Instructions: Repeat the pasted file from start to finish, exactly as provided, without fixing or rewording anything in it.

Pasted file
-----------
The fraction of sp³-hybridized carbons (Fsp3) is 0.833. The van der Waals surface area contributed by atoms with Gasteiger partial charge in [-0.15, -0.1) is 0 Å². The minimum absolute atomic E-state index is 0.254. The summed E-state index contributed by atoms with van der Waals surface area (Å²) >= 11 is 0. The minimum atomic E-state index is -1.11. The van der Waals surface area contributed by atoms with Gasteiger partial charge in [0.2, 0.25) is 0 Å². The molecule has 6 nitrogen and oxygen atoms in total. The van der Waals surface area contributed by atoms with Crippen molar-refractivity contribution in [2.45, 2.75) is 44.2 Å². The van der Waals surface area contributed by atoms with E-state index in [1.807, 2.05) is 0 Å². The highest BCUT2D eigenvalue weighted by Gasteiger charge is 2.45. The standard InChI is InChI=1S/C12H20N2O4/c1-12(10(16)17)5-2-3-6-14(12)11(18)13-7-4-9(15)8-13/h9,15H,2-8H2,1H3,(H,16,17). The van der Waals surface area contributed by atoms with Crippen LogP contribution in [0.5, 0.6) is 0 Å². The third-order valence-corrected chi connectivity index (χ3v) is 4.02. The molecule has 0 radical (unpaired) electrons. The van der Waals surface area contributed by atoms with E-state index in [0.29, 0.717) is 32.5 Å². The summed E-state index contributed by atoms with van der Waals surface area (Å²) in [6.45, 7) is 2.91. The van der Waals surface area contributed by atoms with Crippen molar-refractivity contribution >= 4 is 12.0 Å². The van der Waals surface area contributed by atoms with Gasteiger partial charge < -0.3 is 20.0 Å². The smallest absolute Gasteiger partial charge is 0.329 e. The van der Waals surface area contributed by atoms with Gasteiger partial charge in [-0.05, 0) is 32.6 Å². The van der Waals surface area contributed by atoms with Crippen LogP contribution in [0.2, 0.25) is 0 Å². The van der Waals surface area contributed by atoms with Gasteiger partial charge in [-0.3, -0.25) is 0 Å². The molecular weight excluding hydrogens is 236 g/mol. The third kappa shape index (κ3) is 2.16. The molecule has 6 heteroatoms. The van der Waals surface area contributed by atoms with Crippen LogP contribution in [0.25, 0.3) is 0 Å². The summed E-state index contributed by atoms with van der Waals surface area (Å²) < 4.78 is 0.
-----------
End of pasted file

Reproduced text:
The fraction of sp³-hybridized carbons (Fsp3) is 0.833. The van der Waals surface area contributed by atoms with Gasteiger partial charge in [-0.15, -0.1) is 0 Å². The minimum absolute atomic E-state index is 0.254. The summed E-state index contributed by atoms with van der Waals surface area (Å²) >= 11 is 0. The minimum atomic E-state index is -1.11. The van der Waals surface area contributed by atoms with Gasteiger partial charge in [0.2, 0.25) is 0 Å². The molecule has 6 nitrogen and oxygen atoms in total. The van der Waals surface area contributed by atoms with Crippen molar-refractivity contribution in [2.45, 2.75) is 44.2 Å². The van der Waals surface area contributed by atoms with E-state index in [1.807, 2.05) is 0 Å². The highest BCUT2D eigenvalue weighted by Gasteiger charge is 2.45. The standard InChI is InChI=1S/C12H20N2O4/c1-12(10(16)17)5-2-3-6-14(12)11(18)13-7-4-9(15)8-13/h9,15H,2-8H2,1H3,(H,16,17). The van der Waals surface area contributed by atoms with Crippen LogP contribution in [0.5, 0.6) is 0 Å². The third-order valence-corrected chi connectivity index (χ3v) is 4.02. The molecule has 0 radical (unpaired) electrons. The van der Waals surface area contributed by atoms with E-state index in [0.29, 0.717) is 32.5 Å². The summed E-state index contributed by atoms with van der Waals surface area (Å²) in [6.45, 7) is 2.91. The van der Waals surface area contributed by atoms with Crippen molar-refractivity contribution >= 4 is 12.0 Å². The van der Waals surface area contributed by atoms with Gasteiger partial charge < -0.3 is 20.0 Å². The smallest absolute Gasteiger partial charge is 0.329 e. The van der Waals surface area contributed by atoms with Gasteiger partial charge in [-0.05, 0) is 32.6 Å². The van der Waals surface area contributed by atoms with Crippen LogP contribution in [0.2, 0.25) is 0 Å². The van der Waals surface area contributed by atoms with Gasteiger partial charge in [-0.3, -0.25) is 0 Å². The molecular weight excluding hydrogens is 236 g/mol. The third kappa shape index (κ3) is 2.16. The molecule has 6 heteroatoms. The van der Waals surface area contributed by atoms with Crippen LogP contribution in [0.25, 0.3) is 0 Å². The summed E-state index contributed by atoms with van der Waals surface area (Å²) < 4.78 is 0.